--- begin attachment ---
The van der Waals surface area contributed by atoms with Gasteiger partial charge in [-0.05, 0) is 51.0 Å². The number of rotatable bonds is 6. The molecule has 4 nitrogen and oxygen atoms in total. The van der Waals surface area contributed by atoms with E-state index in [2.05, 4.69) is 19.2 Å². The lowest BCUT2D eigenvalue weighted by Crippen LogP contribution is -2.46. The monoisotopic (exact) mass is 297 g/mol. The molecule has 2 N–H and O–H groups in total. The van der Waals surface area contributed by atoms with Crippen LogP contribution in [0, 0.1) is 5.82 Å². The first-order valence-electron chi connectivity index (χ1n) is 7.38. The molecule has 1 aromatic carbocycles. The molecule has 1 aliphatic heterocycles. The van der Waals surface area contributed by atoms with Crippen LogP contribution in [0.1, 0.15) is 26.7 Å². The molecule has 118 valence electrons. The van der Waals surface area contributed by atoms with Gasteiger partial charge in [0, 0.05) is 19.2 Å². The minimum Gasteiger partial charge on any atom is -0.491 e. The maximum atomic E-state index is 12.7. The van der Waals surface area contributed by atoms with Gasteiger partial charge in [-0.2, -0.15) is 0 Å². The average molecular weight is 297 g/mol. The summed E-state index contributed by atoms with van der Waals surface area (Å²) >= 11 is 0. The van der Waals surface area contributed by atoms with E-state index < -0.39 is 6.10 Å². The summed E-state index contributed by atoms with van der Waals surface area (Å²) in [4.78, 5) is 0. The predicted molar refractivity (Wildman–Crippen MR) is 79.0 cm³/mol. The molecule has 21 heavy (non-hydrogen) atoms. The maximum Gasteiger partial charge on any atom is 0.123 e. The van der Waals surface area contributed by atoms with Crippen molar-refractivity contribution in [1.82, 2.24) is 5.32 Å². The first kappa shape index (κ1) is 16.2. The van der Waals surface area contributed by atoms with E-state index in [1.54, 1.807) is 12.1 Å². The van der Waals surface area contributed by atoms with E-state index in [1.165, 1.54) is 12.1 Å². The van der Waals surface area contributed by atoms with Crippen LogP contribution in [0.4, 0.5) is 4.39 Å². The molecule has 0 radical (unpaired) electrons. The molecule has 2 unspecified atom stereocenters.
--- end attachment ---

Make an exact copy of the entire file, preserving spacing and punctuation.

The van der Waals surface area contributed by atoms with Gasteiger partial charge in [-0.05, 0) is 51.0 Å². The number of rotatable bonds is 6. The molecule has 4 nitrogen and oxygen atoms in total. The van der Waals surface area contributed by atoms with E-state index in [2.05, 4.69) is 19.2 Å². The lowest BCUT2D eigenvalue weighted by Crippen LogP contribution is -2.46. The monoisotopic (exact) mass is 297 g/mol. The molecule has 2 N–H and O–H groups in total. The van der Waals surface area contributed by atoms with Crippen LogP contribution in [0, 0.1) is 5.82 Å². The first-order valence-electron chi connectivity index (χ1n) is 7.38. The molecule has 1 aromatic carbocycles. The molecule has 1 aliphatic heterocycles. The van der Waals surface area contributed by atoms with Crippen LogP contribution in [0.1, 0.15) is 26.7 Å². The molecule has 118 valence electrons. The van der Waals surface area contributed by atoms with Gasteiger partial charge in [0, 0.05) is 19.2 Å². The minimum Gasteiger partial charge on any atom is -0.491 e. The maximum atomic E-state index is 12.7. The van der Waals surface area contributed by atoms with Gasteiger partial charge in [-0.2, -0.15) is 0 Å². The average molecular weight is 297 g/mol. The summed E-state index contributed by atoms with van der Waals surface area (Å²) >= 11 is 0. The van der Waals surface area contributed by atoms with E-state index < -0.39 is 6.10 Å². The summed E-state index contributed by atoms with van der Waals surface area (Å²) in [4.78, 5) is 0. The predicted molar refractivity (Wildman–Crippen MR) is 79.0 cm³/mol. The molecule has 21 heavy (non-hydrogen) atoms. The maximum Gasteiger partial charge on any atom is 0.123 e. The van der Waals surface area contributed by atoms with Crippen molar-refractivity contribution in [1.82, 2.24) is 5.32 Å². The first kappa shape index (κ1) is 16.2. The van der Waals surface area contributed by atoms with E-state index in [1.54, 1.807) is 12.1 Å². The van der Waals surface area contributed by atoms with E-state index in [1.165, 1.54) is 12.1 Å². The van der Waals surface area contributed by atoms with Crippen LogP contribution in [0.4, 0.5) is 4.39 Å². The molecule has 0 radical (unpaired) electrons. The molecule has 2 unspecified atom stereocenters.